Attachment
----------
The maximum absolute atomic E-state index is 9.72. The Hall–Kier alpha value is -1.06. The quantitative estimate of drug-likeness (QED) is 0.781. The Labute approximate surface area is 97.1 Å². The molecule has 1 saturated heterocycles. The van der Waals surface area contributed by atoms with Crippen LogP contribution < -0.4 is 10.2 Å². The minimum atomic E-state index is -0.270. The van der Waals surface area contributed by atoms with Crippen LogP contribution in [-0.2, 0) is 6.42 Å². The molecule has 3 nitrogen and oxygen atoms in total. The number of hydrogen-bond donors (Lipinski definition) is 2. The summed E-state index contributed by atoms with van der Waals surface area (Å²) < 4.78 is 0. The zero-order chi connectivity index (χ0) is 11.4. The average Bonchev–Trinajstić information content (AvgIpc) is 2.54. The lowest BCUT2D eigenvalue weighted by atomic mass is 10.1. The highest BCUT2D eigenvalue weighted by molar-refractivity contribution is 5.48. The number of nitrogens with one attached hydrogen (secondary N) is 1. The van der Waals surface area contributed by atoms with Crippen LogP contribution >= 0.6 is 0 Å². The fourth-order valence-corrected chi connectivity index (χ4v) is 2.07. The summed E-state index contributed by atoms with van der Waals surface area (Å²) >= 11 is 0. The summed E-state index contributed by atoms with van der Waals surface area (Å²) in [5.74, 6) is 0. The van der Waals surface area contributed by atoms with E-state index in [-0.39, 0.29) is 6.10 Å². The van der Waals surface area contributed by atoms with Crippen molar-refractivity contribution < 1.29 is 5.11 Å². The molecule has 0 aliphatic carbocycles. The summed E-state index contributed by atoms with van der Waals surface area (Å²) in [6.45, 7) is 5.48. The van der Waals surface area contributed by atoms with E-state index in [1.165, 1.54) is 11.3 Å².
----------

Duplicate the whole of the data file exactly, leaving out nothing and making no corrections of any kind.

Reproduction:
The maximum absolute atomic E-state index is 9.72. The Hall–Kier alpha value is -1.06. The quantitative estimate of drug-likeness (QED) is 0.781. The Labute approximate surface area is 97.1 Å². The molecule has 1 saturated heterocycles. The van der Waals surface area contributed by atoms with Crippen LogP contribution < -0.4 is 10.2 Å². The minimum atomic E-state index is -0.270. The van der Waals surface area contributed by atoms with Crippen LogP contribution in [-0.2, 0) is 6.42 Å². The molecule has 3 nitrogen and oxygen atoms in total. The number of hydrogen-bond donors (Lipinski definition) is 2. The summed E-state index contributed by atoms with van der Waals surface area (Å²) < 4.78 is 0. The zero-order chi connectivity index (χ0) is 11.4. The average Bonchev–Trinajstić information content (AvgIpc) is 2.54. The lowest BCUT2D eigenvalue weighted by atomic mass is 10.1. The highest BCUT2D eigenvalue weighted by molar-refractivity contribution is 5.48. The number of nitrogens with one attached hydrogen (secondary N) is 1. The van der Waals surface area contributed by atoms with Crippen LogP contribution >= 0.6 is 0 Å². The fourth-order valence-corrected chi connectivity index (χ4v) is 2.07. The summed E-state index contributed by atoms with van der Waals surface area (Å²) >= 11 is 0. The summed E-state index contributed by atoms with van der Waals surface area (Å²) in [5.74, 6) is 0. The van der Waals surface area contributed by atoms with E-state index in [-0.39, 0.29) is 6.10 Å². The van der Waals surface area contributed by atoms with Crippen molar-refractivity contribution < 1.29 is 5.11 Å². The molecule has 0 aliphatic carbocycles. The summed E-state index contributed by atoms with van der Waals surface area (Å²) in [6.45, 7) is 5.48. The van der Waals surface area contributed by atoms with E-state index in [1.165, 1.54) is 11.3 Å².